Big Government Is In the Details

For some time now, this blog has been warning about the bad consequences of austerity. One reason why austerity does not work is that the policies do not structurally reform away government programs – they just shrink their size without giving the private sector a chance to replace what government is no longer providing. In other words, the commitment from government is still there – government just chooses not to honor its obligation toward the citizens.

The reason why government makes this choice is, of course, that it does not have the money. Austerity does not create more money for government; if anything, it makes it even harder for government to fund its operations. But that does not excuse the fact that government maintains its spending programs- and thereby maintains its promises to the citizens. If government cannot deliver what it says it is going to deliver, then why not retreat from the promise and give room, financially and regulatorily, to the private sector?

The consequences of over-promising government are visible everywhere. Nausha, NH-based The Telegraph reports on a small but very illustrative example:

An interesting story about cost downshifting to local communities as a result of the New Hampshire Legislature’s recent knife-happy approach to budgeting came to our attention this week from The Telegraph. The paper reported that in the 8,271-population community of Litchfield – which lies smack-dab between Manchester and Nashua – town officials learned weeks after the New Hampshire Department of Transportation repaved a stretch of road that repainting the reflective stripes marking the edges and center of the road was not part of the package. In the face of budget cuts, the state highway agency has cut back to a three-year cycle for restriping and – despite its newly naked surface – the curvy, well-traveled Litchfield road that is maintained by the state in the summer and plowed by the town in the winter isn’t due for that yet, state officials said.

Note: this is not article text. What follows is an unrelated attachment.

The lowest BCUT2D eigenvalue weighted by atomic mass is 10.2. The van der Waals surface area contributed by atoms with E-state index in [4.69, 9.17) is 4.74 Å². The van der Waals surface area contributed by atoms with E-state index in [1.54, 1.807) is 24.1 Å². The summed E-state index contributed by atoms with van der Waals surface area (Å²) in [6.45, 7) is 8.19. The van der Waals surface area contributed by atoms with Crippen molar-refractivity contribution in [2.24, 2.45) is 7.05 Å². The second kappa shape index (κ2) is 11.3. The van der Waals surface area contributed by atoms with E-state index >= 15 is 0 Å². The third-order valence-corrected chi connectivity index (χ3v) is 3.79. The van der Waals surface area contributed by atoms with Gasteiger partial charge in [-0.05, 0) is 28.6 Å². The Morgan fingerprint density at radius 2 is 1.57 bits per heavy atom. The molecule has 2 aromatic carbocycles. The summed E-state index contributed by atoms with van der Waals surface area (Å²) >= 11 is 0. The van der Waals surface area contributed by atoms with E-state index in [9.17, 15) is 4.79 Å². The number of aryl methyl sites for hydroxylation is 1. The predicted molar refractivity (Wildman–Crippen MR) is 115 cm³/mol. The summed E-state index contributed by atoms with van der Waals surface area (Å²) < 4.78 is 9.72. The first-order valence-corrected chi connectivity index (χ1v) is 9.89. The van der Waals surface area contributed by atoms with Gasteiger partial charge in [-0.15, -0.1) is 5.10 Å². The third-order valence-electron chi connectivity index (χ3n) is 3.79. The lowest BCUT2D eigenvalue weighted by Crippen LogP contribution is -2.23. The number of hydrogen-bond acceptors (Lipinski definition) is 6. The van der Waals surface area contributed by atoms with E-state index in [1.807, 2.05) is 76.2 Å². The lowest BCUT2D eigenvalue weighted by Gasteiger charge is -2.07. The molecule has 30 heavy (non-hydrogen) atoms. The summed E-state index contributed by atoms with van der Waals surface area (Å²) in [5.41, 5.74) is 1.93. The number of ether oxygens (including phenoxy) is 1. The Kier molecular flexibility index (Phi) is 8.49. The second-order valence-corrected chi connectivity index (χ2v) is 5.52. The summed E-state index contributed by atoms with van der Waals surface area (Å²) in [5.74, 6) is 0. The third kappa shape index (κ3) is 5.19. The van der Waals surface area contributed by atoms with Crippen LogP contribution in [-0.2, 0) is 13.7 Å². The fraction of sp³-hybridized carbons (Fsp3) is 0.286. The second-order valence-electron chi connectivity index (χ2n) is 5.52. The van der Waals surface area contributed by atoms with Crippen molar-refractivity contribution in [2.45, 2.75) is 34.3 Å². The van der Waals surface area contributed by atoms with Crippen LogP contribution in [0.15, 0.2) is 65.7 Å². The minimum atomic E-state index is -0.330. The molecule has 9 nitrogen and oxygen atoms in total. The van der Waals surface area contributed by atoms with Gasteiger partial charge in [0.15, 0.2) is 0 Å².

So who is going to take care of the road?

Town officials told The Telegraph the road, which has no street lighting, will either be a driving hazard during dark or foggy conditions, or the town will have to foot the bill for the painting. This is just the latest example of ways that – rather than disappearing with the wave of a magic legislative wand – governmental costs in the Granite State are simply being pushed down the ladder to counties, towns and cities.

And it is not just roads that fall between the budget cracks:

This week, the Cheshire County delegation met to review the budget it set in March and, unsurprisingly, officials said the cost of running Westmoreland’s Maplewood nursing home continues to outpace reimbursement from the state for Medicaid patients who live there. For years, county officials have been singing warnings about the possible effects of the funding gap. It’s reached the tune of a $4.5 million deficit.

In Europe they know this as “health care rationing”. They know it as health care rationing because they have single-payer health care systems. Thankfully, we have not yet gone that mad here in the United States, but if Obamacare stands we are headed there, faster than you can drive on Litchfield Road in New Hampshire.

Attend any legislative budget session or county delegation, select board or school board meeting and you’ll hear an identical refrain – voters are hurting and they want to see smaller budgets. In Concord last year, many lawmakers thought the best solution was taking a knife to the state budget, while blithely warning that tough decisions had to be made and priorities reexamined. Apparently, some still think there’s room for even more cutting, as House Speaker Bill O’Brien, R-Mont Vernon, recently told The Telegraph when he said he could see slicing another $400 million out of the state budget next year.

Local governments in New Hampshire get about 28 percent of their revenue from the state. So the question…

Does that just mean more shifting of costs to municipalities?

…is the one that will decide how we are going to deal with our government in general here in America. Are we going to let government maintain all its spending obligations and just try to squeeze them into a smaller box of tax revenues? Or are we going to structurally reform away government spending promises and let the private sector take over?

The answer is obvious.